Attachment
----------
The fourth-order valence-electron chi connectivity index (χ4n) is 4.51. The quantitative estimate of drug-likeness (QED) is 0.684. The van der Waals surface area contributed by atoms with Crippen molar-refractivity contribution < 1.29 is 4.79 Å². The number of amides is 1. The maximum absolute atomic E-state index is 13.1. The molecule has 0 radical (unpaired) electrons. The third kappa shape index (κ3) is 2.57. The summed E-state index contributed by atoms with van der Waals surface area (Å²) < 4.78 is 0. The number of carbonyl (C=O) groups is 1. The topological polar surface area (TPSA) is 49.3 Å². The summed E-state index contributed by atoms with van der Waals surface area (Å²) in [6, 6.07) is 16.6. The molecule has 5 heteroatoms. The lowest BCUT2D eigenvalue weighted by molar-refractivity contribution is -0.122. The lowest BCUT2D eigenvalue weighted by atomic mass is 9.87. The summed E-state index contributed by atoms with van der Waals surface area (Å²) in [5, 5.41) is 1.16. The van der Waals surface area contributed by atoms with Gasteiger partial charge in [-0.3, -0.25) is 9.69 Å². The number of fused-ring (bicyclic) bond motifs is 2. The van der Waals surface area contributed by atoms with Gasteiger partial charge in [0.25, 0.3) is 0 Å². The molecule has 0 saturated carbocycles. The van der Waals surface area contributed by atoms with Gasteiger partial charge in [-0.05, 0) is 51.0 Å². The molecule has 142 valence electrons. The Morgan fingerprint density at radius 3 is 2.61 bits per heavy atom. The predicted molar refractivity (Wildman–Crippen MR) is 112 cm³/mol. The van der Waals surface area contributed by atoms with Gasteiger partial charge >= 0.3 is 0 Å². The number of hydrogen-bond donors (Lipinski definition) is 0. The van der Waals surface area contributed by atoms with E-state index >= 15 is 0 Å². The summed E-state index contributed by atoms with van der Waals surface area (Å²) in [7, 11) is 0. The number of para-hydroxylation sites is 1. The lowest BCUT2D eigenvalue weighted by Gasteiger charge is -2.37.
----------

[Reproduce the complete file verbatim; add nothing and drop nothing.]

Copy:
The fourth-order valence-electron chi connectivity index (χ4n) is 4.51. The quantitative estimate of drug-likeness (QED) is 0.684. The van der Waals surface area contributed by atoms with Crippen molar-refractivity contribution < 1.29 is 4.79 Å². The number of amides is 1. The maximum absolute atomic E-state index is 13.1. The molecule has 0 radical (unpaired) electrons. The third kappa shape index (κ3) is 2.57. The summed E-state index contributed by atoms with van der Waals surface area (Å²) < 4.78 is 0. The number of carbonyl (C=O) groups is 1. The topological polar surface area (TPSA) is 49.3 Å². The summed E-state index contributed by atoms with van der Waals surface area (Å²) in [6, 6.07) is 16.6. The molecule has 5 heteroatoms. The lowest BCUT2D eigenvalue weighted by molar-refractivity contribution is -0.122. The lowest BCUT2D eigenvalue weighted by atomic mass is 9.87. The summed E-state index contributed by atoms with van der Waals surface area (Å²) in [5, 5.41) is 1.16. The van der Waals surface area contributed by atoms with Gasteiger partial charge in [-0.3, -0.25) is 9.69 Å². The number of fused-ring (bicyclic) bond motifs is 2. The van der Waals surface area contributed by atoms with Gasteiger partial charge in [0.25, 0.3) is 0 Å². The molecule has 0 saturated carbocycles. The van der Waals surface area contributed by atoms with Gasteiger partial charge in [-0.05, 0) is 51.0 Å². The molecule has 142 valence electrons. The Morgan fingerprint density at radius 3 is 2.61 bits per heavy atom. The predicted molar refractivity (Wildman–Crippen MR) is 112 cm³/mol. The van der Waals surface area contributed by atoms with Gasteiger partial charge >= 0.3 is 0 Å². The number of hydrogen-bond donors (Lipinski definition) is 0. The van der Waals surface area contributed by atoms with E-state index >= 15 is 0 Å². The summed E-state index contributed by atoms with van der Waals surface area (Å²) in [7, 11) is 0. The number of para-hydroxylation sites is 1. The lowest BCUT2D eigenvalue weighted by Gasteiger charge is -2.37.